The fact that the defendant acted knowingly and issued the letter in bad faith means that increased compensation must be imposed.Acting in bad faith and even knowingly leads to the fact that there is no defense against the wrongdoing, but nevertheless – not every act in bad faith and knowingly will be considered an action "with intent to harm".If it is said that any action in bad faith and knowingly is an action "with the intent to harm" – then we are forced to say that any wrongdoing that has no defense is a wrongdoing that is done "with the intent to harm".
But this is not the case.The publication itself was done with intent, and this can be called a sort of "mental basis" of the perpetrator of the wrongdoing.But intention is not enough to carry out the publication – rather, there is a need for a deliberate intention to harm the plaintiff, this is the same deliberate "malice" that the plaintiff wants to attribute to the defendant.A distinction must be made between the intention to commit a wrongdoing, that is, it was not done unintentionally, and the intention to harm…
In this case, the court awarded the plaintiff financial compensation in the amount of 50,000 NIS and another 19,000 NIS for attorney's fees.
Tel Aviv 8419-03-15 Yosef (Yossi) Mizrahi v. Walla! Communications Ltd. et al (verdict dated September 13, 2018) – in this case a revealing close-up photo of the plaintiff was published. The court ruled as follows:
Defendant 1 will pay the plaintiff for the publication of the article and the photos in the various media compensation in the maximum amount set by law for invasion of privacy – NIS 59,708 as well as compensation in the maximum amount set by law for defamation – NIS 69,125.Under the circumstances of the matter, I did not find it appropriate to obligate the 1st defendant to double compensation in the absence of proof of intent to harm the plaintiff.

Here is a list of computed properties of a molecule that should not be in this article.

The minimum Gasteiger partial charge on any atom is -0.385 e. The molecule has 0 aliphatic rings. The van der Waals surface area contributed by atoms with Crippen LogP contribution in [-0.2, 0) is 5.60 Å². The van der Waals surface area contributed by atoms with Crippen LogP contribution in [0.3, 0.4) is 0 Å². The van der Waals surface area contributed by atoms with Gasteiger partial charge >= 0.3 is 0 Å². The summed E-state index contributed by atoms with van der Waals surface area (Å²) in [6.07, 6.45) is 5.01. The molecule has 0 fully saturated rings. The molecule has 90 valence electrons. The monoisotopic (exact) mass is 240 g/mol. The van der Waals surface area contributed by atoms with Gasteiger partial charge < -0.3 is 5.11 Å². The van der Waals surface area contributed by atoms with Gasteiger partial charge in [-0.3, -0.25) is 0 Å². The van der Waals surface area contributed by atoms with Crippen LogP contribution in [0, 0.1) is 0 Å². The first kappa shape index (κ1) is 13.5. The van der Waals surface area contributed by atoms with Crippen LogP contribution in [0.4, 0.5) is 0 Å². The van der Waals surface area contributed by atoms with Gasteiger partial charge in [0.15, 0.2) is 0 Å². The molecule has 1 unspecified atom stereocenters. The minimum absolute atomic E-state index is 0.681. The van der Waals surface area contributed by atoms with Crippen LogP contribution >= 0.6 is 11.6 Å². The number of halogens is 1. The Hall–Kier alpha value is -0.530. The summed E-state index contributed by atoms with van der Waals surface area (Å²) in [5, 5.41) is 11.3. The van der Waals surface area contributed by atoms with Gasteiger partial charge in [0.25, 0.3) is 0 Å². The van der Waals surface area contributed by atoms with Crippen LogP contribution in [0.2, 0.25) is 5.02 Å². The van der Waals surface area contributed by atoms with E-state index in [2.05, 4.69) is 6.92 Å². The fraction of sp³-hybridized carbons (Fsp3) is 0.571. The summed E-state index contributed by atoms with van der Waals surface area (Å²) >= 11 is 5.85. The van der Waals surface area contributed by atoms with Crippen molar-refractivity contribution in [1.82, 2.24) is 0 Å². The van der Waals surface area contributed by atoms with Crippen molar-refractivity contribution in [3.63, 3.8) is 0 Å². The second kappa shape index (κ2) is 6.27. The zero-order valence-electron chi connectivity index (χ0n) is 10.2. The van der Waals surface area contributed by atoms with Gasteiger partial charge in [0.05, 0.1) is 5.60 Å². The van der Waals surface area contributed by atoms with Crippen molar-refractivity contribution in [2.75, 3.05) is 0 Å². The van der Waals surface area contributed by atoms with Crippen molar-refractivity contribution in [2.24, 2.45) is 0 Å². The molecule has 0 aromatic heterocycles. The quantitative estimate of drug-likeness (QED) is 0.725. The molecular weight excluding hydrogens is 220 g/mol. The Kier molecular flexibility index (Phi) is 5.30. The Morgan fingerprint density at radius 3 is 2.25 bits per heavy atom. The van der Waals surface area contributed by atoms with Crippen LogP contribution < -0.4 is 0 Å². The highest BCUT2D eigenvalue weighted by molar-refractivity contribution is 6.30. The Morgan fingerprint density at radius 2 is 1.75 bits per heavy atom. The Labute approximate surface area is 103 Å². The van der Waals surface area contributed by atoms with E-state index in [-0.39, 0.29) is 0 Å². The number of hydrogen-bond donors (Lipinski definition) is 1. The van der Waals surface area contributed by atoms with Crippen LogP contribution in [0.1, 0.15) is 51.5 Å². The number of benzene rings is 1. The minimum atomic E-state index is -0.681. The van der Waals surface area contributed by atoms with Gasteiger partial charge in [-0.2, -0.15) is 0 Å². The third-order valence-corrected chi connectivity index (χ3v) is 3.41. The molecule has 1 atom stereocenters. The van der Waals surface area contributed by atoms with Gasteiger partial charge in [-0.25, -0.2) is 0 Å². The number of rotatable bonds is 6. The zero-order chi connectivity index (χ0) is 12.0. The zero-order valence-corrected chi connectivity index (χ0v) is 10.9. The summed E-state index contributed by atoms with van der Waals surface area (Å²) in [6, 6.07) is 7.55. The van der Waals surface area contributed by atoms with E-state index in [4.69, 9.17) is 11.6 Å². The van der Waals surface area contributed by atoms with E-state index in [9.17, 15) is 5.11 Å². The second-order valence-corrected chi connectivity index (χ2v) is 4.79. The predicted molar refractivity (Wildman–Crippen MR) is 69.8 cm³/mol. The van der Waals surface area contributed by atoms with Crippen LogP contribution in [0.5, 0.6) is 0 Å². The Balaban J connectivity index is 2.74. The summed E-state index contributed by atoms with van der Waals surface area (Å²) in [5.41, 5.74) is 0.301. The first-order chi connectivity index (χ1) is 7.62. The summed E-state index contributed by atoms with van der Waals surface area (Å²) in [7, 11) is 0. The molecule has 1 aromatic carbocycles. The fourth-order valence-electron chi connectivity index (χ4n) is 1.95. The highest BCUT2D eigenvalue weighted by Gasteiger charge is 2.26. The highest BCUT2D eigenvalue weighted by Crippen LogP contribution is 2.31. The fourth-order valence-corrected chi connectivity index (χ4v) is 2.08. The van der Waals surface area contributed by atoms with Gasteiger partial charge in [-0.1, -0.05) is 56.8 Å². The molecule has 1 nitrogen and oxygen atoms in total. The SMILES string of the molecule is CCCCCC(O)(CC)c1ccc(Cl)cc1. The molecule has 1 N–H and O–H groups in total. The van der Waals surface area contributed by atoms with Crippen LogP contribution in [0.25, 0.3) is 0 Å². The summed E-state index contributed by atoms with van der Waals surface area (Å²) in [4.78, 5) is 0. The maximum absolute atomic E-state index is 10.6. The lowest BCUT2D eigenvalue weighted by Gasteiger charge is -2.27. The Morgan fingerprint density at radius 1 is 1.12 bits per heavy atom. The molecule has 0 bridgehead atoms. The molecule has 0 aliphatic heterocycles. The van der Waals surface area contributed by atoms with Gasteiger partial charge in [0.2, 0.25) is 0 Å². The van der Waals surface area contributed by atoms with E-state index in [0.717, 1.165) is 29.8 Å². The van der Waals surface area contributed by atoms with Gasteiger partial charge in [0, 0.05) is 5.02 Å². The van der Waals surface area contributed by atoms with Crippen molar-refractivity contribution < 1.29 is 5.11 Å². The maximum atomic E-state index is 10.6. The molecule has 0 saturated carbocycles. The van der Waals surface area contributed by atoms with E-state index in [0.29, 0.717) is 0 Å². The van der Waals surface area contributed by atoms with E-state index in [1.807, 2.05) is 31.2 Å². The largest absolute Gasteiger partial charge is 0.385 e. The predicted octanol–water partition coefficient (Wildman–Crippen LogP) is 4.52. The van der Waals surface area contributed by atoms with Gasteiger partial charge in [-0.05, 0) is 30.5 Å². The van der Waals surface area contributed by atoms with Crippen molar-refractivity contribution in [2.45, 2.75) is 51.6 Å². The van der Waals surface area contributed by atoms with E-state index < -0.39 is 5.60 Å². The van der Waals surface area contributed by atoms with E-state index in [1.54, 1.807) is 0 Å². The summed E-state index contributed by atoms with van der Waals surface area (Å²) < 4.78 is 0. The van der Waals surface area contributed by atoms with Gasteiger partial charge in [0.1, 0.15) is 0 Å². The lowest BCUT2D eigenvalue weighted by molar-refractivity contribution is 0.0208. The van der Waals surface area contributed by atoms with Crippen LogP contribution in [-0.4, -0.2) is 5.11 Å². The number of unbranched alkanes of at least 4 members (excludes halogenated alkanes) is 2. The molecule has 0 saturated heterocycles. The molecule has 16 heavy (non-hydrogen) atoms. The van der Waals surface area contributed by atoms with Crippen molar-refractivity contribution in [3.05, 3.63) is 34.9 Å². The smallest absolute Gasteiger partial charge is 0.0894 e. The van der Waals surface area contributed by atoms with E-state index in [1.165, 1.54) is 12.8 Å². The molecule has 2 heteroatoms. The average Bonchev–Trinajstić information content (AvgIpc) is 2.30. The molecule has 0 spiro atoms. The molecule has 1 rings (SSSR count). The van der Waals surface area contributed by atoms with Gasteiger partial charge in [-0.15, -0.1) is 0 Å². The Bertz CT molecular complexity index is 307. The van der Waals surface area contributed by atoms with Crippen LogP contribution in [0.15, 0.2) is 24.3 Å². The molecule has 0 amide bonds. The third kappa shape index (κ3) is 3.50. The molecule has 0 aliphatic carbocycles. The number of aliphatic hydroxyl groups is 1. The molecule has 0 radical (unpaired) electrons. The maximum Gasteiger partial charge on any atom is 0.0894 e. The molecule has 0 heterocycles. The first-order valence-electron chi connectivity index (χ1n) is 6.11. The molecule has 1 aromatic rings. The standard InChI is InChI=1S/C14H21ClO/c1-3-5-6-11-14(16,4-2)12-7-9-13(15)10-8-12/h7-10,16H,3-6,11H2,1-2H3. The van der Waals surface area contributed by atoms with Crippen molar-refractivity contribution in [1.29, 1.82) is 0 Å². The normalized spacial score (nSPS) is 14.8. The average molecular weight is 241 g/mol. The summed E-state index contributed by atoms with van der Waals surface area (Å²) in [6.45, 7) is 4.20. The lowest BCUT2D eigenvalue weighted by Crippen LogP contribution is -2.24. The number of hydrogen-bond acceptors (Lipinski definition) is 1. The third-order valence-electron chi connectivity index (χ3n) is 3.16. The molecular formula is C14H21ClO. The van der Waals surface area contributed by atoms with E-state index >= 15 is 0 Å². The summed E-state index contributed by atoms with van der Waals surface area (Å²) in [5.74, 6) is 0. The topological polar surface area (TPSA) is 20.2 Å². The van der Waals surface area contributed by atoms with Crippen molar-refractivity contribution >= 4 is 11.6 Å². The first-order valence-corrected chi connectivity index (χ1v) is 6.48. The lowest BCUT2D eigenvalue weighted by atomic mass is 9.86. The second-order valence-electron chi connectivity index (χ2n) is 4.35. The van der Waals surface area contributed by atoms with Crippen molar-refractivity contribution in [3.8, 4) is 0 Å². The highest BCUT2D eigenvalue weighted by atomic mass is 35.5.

Although according to the ruling, in some cases intent to harm can be learned from the content of the publication itself, but in our case I was under the impression that although this is a borderline case, the content alone does not teach about intent to harm the plaintiff.Due to the negligence of the 1st defendant who encouraged the publication of offensive comments about the plaintiff and his appearance and did not remove these comments immediately, and based on the plaintiff's testimony regarding the mental anguish caused to him as a result – I order the 1st defendant to pay the plaintiff an additional sum of NIS 30,000.
Defendant 2 will pay the plaintiff compensation without proof of damage for taking the photos in the maximum amount set by law – 59,708 NIS and will also pay the plaintiff additional compensation in the amount of 10,000 NIS for publishing the photos on his business Facebook page, and this, among other things, in the absence of claims and evidence regarding the extent of exposure of Internet surfers to this page.
In the circumstances of the case, I did not find it appropriate to oblige defendant 2 with double compensation, since it is not disputed that defendant 2 did not know the plaintiff personally at all, it was not proven that he had any motive to harm the plaintiff, and it was not proven that he took and published the photos with the intention of harming the plaintiff.
The court awarded a total compensation of approximately 230,000 NIS and another 21,000 NIS for legal expenses and attorney's fees.
Are you considering filing a lawsuit for violation of privacy "in the real world" or a lawsuit for violation of privacy on the Internet? You are invited to contact a civil lawyer .